Over the last few years backup appliances have emerged as one of the hottest trends in data protection. Yet with these appliances coming to prominence so quickly and so many of them now available from which organizations may choose, it is easy for us who have been in the storage industry to forget that many are learning about backup appliances for the first time. So today I’d thought I would dedicate a blog entry to explaining just exactly what problems backup appliances solve and then some factors to consider when selecting one.

Backup appliances are finding a home in organizations of all sizes for a number of reasons. However the four (4) reasons the organizations most often cite for deploying backup appliances include:

  • Simplify backup. An all-inclusive, ready-to-use backup appliance takes a great deal of complexity out of backup setup and management. Despite the sophisticated, enterprise caliber backup software found on most appliances, many providers have simplified the initial deployment of their appliances down to entering a few site-specific settings into them. Ongoing management of the appliance is then typically done with a web-based GUI which is offered by ~80% of backup appliances though over 90% offer CLIs.
Backup Appliance Mgt Interfaces.JPGSource: DCIG 2012 Backup Appliance Buyer’s Guide

  • Accelerate backup. Using a preconfigured backup appliance, organizations leave the task of configuring backup software and hardware to the vendor who understands its software and can configure the hardware to work in the most optimal way. In so doing, the backup appliance is ready for quick deployment and optimized for performing faster backups over the long haul.
  • Quickly and efficiently store backup data. Every backup appliance uses hard disk drives (HDDs) which contribute heavily to the fast backup and recovery times that backup appliance deliver. However the vast majority (over 90 percent) of backup appliances also use deduplication so their available storage capacity is used efficiently.
Deduplication Backup Appliance.JPGSource: DCIG 2012 Backup Appliance Buyer’s Guide

  • Replicate data. Completing backups quickly and easily and then efficiently storing the data with deduplication is great. However if data is not moved offsite, organizations are still at risk. 70 percent of backup appliances offer replication software that affords organizations a turnkey method to get their data offsite. Further, 65 percent of backup appliances provide some form of cloud connectivity (see options below) so they may store backup data in the cloud. These options give companies built-in options for moving data offsite and a great foundation upon which to establish their business continuity and disaster recovery initiatives.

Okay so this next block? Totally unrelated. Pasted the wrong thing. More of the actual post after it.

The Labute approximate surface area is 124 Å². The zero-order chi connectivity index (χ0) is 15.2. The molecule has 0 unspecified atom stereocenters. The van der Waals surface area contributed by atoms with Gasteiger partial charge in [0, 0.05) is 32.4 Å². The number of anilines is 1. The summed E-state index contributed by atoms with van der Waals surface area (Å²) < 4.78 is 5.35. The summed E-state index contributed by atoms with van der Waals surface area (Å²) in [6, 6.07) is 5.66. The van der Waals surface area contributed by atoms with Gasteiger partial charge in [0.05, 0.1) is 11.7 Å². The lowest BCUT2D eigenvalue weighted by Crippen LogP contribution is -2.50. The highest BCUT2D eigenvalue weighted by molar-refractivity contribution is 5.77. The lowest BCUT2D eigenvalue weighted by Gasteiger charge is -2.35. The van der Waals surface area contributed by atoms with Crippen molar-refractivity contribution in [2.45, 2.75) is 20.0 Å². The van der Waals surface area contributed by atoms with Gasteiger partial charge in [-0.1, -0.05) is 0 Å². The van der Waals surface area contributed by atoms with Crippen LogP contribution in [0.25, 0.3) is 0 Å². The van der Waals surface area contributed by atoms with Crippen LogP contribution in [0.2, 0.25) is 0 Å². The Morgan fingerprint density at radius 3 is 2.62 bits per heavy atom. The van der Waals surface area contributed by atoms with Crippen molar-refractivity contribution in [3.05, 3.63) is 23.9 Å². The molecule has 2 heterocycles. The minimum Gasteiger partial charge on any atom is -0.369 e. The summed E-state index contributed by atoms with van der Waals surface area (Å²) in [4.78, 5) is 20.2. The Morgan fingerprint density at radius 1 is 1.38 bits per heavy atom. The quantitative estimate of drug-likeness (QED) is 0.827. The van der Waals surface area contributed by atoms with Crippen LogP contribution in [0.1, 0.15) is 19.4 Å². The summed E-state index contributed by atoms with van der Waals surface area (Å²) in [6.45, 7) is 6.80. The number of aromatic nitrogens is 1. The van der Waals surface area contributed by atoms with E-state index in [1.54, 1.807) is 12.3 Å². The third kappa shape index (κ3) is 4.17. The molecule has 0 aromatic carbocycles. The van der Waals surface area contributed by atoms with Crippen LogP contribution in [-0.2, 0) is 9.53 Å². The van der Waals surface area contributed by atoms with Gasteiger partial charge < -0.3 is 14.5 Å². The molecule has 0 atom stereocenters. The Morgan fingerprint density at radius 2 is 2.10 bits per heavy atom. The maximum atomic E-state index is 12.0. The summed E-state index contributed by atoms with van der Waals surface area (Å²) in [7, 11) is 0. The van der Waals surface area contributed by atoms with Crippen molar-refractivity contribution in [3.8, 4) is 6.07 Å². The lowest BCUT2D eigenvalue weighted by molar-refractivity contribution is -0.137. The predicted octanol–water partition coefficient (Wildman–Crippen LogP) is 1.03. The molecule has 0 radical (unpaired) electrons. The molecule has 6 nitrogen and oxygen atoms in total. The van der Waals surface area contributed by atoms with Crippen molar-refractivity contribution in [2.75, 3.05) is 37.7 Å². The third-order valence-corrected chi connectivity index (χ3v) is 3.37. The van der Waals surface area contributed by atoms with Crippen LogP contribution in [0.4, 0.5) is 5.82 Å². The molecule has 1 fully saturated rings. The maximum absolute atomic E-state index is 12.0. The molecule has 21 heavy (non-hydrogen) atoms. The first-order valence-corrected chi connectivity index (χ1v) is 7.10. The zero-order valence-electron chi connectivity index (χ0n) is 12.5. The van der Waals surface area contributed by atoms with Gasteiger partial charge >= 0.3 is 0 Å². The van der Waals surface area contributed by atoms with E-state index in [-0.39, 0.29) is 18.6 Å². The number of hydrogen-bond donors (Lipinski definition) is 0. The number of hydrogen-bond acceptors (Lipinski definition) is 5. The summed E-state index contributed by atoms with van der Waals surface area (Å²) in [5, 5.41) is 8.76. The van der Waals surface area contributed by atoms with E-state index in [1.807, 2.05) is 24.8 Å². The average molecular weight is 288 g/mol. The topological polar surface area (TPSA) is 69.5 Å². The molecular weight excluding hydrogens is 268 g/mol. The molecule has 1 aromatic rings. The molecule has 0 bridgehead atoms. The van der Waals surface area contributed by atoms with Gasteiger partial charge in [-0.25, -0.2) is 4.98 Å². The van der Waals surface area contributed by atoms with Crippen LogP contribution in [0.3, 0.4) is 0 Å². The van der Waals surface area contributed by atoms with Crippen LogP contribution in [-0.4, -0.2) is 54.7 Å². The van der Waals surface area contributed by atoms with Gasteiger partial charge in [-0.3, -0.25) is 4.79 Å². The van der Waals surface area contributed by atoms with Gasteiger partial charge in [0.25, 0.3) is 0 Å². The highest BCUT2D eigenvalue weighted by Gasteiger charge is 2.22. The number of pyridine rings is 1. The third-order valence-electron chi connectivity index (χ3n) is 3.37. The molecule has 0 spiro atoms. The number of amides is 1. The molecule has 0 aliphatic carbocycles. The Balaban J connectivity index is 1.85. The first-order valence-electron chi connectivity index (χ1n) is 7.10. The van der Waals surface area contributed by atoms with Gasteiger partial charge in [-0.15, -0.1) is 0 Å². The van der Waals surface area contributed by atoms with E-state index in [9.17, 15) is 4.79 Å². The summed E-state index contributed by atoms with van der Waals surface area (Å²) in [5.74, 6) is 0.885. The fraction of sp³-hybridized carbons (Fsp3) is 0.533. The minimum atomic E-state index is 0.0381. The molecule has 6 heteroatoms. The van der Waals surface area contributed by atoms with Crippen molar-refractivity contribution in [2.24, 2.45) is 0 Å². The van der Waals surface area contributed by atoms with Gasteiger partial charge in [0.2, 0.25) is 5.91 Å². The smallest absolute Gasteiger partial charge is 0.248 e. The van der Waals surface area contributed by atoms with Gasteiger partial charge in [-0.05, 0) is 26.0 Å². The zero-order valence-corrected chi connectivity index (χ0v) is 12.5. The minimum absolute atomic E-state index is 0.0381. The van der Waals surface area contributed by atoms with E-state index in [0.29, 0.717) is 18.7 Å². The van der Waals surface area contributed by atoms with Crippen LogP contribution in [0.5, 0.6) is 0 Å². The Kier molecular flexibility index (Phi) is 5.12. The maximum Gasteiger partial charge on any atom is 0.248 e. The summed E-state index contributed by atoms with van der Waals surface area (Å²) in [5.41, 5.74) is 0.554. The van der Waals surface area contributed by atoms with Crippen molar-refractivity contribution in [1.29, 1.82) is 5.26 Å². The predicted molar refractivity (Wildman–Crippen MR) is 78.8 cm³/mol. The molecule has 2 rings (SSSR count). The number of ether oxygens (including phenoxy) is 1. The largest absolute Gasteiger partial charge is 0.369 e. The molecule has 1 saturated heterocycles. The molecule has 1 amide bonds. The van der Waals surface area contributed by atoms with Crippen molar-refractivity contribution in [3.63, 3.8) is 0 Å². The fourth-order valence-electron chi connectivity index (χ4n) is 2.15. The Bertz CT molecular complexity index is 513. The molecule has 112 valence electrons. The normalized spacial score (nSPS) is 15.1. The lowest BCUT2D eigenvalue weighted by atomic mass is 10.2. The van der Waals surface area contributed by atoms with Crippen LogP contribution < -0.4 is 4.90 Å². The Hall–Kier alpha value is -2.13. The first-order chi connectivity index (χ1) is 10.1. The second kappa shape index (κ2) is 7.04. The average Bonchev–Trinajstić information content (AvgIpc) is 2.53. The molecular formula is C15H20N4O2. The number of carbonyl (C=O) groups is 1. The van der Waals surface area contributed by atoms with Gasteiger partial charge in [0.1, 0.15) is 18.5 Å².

Replication Backup Appliance.JPG

Source: DCIG 2012 Backup Appliance Buyer’s Guide

Cloud Storage Backup Appliance.JPGSource: DCIG 2012 Backup Appliance Buyer’s Guide

The good news from an organizational perspective when looking for backup appliances is that there is a wide range of them from which to choose.  That is also the bad news. Having so many choices behooves organizations to first understand their particular needs before selecting a backup appliance.

To do so, they need to look beyond just the size of their company (how many employees they have or what their annual revenue is) and instead examine the amount of data they have and how fast it is growing. Other factors they need to examine include:

  • How much data they need to protect
  • What percentages of their environment are physical and virtual
  • How quickly they need to backup and recover their data
  • What their availability requirements are for the backup appliance
  • Do they need to replicate data to another site or to the cloud

Once they have established their requirements, they are then better positioned to identify a backup appliance that aligns with their specific needs. 

Backup appliances are becoming an important part of every organization’s data protection equation. These appliances now give them a turnkey method to quickly deploy a solution that simplifies backup, accelerates backups, gives them ample capacity with advanced algorithms to store data efficiently and lays the foundation for them to build a disaster recovery plan with their built-in cloud connectivity and replication options.

It is for these same reasons that a multitude of backup appliances from many vendors have emerged which has made choosing the right backup appliance arguably the most difficult part of the decision making process. For those of you either already looking to buy a backup appliance or who are just starting the process, feel free to download for no charge the recent 165 page DCIG 2012 Backup Appliance Buyer’s Guide. Enterprise organizations may be particularly interested in downloading the subsequent DCIG Special Report that discusses what characteristics led to DCIG to award one backup appliance an “Enterprise” ranking.

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Data Protection, DCIG, Disk Based Backup

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